Would you climb to the tiptops of the tallest skyscrapers and lean dangerously over the edges to snap some photos? If just thinking about it makes you dizzy, don’t worry because you can still enjoy the stunning views from the safety and security of the ground.
“Rooftopping,” a pursuit in which photographers scale the highest heights to capture skylines like you’ve never seen them before, has caught on. Around the world, photographers are showing off their courage and skills in some of the most daring and visually compelling photographs.
Toronto photographer Tom Ryaboi is known for leaning over the edges of Canada’s largest city roofs and scaffolding. He often dresses as an office or construction worker to blend into the buildings he’s about to scale, and we’re happy for the extra effort, as his body of work captures some of Canada’s most visited cities like you’ve never seen them before.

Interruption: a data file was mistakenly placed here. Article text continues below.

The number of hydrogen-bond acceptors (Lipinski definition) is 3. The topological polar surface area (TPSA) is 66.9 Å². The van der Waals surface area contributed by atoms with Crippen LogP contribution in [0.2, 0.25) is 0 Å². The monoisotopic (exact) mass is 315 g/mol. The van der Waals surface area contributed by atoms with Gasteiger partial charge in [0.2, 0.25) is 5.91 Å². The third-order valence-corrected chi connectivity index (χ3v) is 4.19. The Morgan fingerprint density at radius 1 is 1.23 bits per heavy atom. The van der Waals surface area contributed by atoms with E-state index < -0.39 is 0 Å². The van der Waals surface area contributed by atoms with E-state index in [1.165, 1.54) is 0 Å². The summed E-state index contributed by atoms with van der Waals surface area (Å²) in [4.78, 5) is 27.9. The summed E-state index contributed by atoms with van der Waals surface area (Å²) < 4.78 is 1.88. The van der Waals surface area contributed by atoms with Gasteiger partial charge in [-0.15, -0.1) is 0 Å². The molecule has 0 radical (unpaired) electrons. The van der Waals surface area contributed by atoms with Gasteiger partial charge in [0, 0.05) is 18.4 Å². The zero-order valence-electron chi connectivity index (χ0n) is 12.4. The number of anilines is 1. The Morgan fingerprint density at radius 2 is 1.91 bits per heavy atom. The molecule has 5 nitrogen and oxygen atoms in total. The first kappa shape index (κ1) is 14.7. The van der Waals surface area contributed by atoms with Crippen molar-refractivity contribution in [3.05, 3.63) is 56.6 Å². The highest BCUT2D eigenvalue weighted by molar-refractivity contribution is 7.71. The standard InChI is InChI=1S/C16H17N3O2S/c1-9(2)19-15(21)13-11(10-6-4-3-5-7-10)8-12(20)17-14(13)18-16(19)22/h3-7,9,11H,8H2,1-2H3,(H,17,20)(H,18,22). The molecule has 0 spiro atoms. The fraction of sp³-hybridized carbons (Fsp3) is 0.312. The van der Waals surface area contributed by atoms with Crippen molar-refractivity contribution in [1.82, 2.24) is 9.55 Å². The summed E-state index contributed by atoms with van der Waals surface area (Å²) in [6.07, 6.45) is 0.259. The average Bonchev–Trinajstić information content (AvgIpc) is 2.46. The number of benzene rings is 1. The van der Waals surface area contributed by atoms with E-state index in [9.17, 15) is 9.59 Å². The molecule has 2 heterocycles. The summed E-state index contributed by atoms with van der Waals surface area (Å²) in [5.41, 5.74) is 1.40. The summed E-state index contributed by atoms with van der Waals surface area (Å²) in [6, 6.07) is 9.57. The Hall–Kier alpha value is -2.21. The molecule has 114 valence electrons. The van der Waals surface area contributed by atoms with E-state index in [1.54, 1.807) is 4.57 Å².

Jonathan Castellino, another Toronto-based rooftopper, calls his hobby “respectful trespassing,” and his photographs show just how much regard this talent has for the city. He loves rooftop views because their four corners offer unique and different vantage points and evoke thoughts on how we use space.
Perhaps one of the most recent and breathtaking examples of rooftopping is by National geographic photographer Joe McNally. Not only did he climb up the world’s tallest skyscraper, the Burji Khalifa, to get a good look at Dubai, but he also climbed onto the railing of a support structure that holds airplane warning lights to snap an image of the view straight down. McNally took this heart-stopping photo of his feet on the thin support hovering 828 metres above the ground.
Luckily for those of us who love views but hate heights, these urban explorers are ready and willing to capture a bird’s eye view of the cities we love.